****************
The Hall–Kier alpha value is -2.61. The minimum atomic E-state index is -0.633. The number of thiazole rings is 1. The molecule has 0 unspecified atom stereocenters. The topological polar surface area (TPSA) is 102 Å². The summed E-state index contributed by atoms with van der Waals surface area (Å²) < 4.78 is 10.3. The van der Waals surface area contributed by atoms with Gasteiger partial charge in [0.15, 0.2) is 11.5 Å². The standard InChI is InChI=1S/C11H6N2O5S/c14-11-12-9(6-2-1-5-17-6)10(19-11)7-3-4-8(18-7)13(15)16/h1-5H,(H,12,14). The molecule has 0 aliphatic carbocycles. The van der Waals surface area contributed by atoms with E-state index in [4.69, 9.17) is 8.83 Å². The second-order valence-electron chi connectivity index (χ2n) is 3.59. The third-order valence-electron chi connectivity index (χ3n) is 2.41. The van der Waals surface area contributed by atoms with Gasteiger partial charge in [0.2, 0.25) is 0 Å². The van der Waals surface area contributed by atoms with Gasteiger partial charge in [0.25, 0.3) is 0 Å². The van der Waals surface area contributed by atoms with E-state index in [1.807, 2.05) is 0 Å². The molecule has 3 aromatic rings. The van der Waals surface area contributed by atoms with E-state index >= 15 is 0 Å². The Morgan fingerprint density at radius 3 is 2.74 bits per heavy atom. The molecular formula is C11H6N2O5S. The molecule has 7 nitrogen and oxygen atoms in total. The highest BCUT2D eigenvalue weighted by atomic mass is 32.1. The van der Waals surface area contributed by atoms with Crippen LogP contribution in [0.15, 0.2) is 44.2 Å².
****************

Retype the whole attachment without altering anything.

The Hall–Kier alpha value is -2.61. The minimum atomic E-state index is -0.633. The number of thiazole rings is 1. The molecule has 0 unspecified atom stereocenters. The topological polar surface area (TPSA) is 102 Å². The summed E-state index contributed by atoms with van der Waals surface area (Å²) < 4.78 is 10.3. The van der Waals surface area contributed by atoms with Gasteiger partial charge in [0.15, 0.2) is 11.5 Å². The standard InChI is InChI=1S/C11H6N2O5S/c14-11-12-9(6-2-1-5-17-6)10(19-11)7-3-4-8(18-7)13(15)16/h1-5H,(H,12,14). The molecule has 0 aliphatic carbocycles. The van der Waals surface area contributed by atoms with E-state index in [4.69, 9.17) is 8.83 Å². The second-order valence-electron chi connectivity index (χ2n) is 3.59. The third-order valence-electron chi connectivity index (χ3n) is 2.41. The van der Waals surface area contributed by atoms with Gasteiger partial charge in [0.2, 0.25) is 0 Å². The van der Waals surface area contributed by atoms with Gasteiger partial charge in [0.25, 0.3) is 0 Å². The van der Waals surface area contributed by atoms with E-state index in [1.807, 2.05) is 0 Å². The molecule has 3 aromatic rings. The van der Waals surface area contributed by atoms with E-state index >= 15 is 0 Å². The Morgan fingerprint density at radius 3 is 2.74 bits per heavy atom. The molecular formula is C11H6N2O5S. The molecule has 7 nitrogen and oxygen atoms in total. The highest BCUT2D eigenvalue weighted by atomic mass is 32.1. The van der Waals surface area contributed by atoms with Crippen LogP contribution in [0.15, 0.2) is 44.2 Å².